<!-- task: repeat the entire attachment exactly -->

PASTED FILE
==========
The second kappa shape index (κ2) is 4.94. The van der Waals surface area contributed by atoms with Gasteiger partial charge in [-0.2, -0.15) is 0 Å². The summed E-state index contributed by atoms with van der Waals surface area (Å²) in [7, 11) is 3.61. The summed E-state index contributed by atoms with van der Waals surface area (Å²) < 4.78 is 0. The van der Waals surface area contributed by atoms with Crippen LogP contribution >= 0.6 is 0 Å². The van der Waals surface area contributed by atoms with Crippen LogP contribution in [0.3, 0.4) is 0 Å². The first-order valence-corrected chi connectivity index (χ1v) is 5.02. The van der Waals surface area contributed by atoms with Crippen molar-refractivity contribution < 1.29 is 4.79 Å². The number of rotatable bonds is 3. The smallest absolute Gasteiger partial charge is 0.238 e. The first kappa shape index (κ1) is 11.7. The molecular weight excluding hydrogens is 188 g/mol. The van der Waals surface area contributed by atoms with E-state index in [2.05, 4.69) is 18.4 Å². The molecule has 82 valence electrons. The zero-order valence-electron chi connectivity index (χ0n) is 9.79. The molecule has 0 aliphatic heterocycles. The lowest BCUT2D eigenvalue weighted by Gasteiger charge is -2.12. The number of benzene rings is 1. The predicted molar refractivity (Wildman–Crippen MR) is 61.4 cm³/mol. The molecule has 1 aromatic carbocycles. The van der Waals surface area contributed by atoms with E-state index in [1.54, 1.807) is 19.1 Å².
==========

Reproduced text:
The second kappa shape index (κ2) is 4.94. The van der Waals surface area contributed by atoms with Gasteiger partial charge in [-0.2, -0.15) is 0 Å². The summed E-state index contributed by atoms with van der Waals surface area (Å²) in [7, 11) is 3.61. The summed E-state index contributed by atoms with van der Waals surface area (Å²) < 4.78 is 0. The van der Waals surface area contributed by atoms with Crippen LogP contribution >= 0.6 is 0 Å². The van der Waals surface area contributed by atoms with Crippen LogP contribution in [0.3, 0.4) is 0 Å². The first-order valence-corrected chi connectivity index (χ1v) is 5.02. The van der Waals surface area contributed by atoms with Crippen molar-refractivity contribution < 1.29 is 4.79 Å². The number of rotatable bonds is 3. The smallest absolute Gasteiger partial charge is 0.238 e. The first kappa shape index (κ1) is 11.7. The molecular weight excluding hydrogens is 188 g/mol. The van der Waals surface area contributed by atoms with E-state index in [2.05, 4.69) is 18.4 Å². The molecule has 82 valence electrons. The zero-order valence-electron chi connectivity index (χ0n) is 9.79. The molecule has 0 aliphatic heterocycles. The lowest BCUT2D eigenvalue weighted by Gasteiger charge is -2.12. The number of benzene rings is 1. The predicted molar refractivity (Wildman–Crippen MR) is 61.4 cm³/mol. The molecule has 1 aromatic carbocycles. The van der Waals surface area contributed by atoms with E-state index in [1.54, 1.807) is 19.1 Å².